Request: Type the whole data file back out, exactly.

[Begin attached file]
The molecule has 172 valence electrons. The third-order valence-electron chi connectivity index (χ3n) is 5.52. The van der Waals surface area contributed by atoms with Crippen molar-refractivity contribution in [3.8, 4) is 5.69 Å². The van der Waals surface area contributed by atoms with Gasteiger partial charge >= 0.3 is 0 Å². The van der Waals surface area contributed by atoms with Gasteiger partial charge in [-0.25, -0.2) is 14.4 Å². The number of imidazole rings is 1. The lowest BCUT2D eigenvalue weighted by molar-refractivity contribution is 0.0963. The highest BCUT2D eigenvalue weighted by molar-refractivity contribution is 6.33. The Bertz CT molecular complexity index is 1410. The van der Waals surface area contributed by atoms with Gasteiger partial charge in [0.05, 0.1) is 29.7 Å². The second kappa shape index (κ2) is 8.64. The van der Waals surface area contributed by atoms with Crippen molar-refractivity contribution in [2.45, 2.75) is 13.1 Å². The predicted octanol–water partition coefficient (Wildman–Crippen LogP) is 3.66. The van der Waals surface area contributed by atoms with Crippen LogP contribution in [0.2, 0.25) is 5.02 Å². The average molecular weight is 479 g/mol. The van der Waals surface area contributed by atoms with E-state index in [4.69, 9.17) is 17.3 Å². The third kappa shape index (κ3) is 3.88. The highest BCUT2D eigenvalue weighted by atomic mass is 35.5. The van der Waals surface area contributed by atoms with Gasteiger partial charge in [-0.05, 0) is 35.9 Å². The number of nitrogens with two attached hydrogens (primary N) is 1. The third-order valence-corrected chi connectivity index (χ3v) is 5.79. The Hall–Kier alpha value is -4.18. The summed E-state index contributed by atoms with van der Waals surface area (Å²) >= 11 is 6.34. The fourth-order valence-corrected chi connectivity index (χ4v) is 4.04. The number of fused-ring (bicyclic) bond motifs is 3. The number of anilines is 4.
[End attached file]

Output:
The molecule has 172 valence electrons. The third-order valence-electron chi connectivity index (χ3n) is 5.52. The van der Waals surface area contributed by atoms with Crippen molar-refractivity contribution in [3.8, 4) is 5.69 Å². The van der Waals surface area contributed by atoms with Gasteiger partial charge >= 0.3 is 0 Å². The van der Waals surface area contributed by atoms with Gasteiger partial charge in [-0.25, -0.2) is 14.4 Å². The number of imidazole rings is 1. The lowest BCUT2D eigenvalue weighted by molar-refractivity contribution is 0.0963. The highest BCUT2D eigenvalue weighted by molar-refractivity contribution is 6.33. The Bertz CT molecular complexity index is 1410. The van der Waals surface area contributed by atoms with Gasteiger partial charge in [0.05, 0.1) is 29.7 Å². The second kappa shape index (κ2) is 8.64. The van der Waals surface area contributed by atoms with Crippen molar-refractivity contribution in [2.45, 2.75) is 13.1 Å². The predicted octanol–water partition coefficient (Wildman–Crippen LogP) is 3.66. The van der Waals surface area contributed by atoms with Crippen LogP contribution in [0.2, 0.25) is 5.02 Å². The average molecular weight is 479 g/mol. The van der Waals surface area contributed by atoms with E-state index in [4.69, 9.17) is 17.3 Å². The third kappa shape index (κ3) is 3.88. The highest BCUT2D eigenvalue weighted by atomic mass is 35.5. The van der Waals surface area contributed by atoms with Gasteiger partial charge in [-0.05, 0) is 35.9 Å². The number of nitrogens with two attached hydrogens (primary N) is 1. The third-order valence-corrected chi connectivity index (χ3v) is 5.79. The Hall–Kier alpha value is -4.18. The summed E-state index contributed by atoms with van der Waals surface area (Å²) >= 11 is 6.34. The fourth-order valence-corrected chi connectivity index (χ4v) is 4.04. The number of fused-ring (bicyclic) bond motifs is 3. The number of anilines is 4.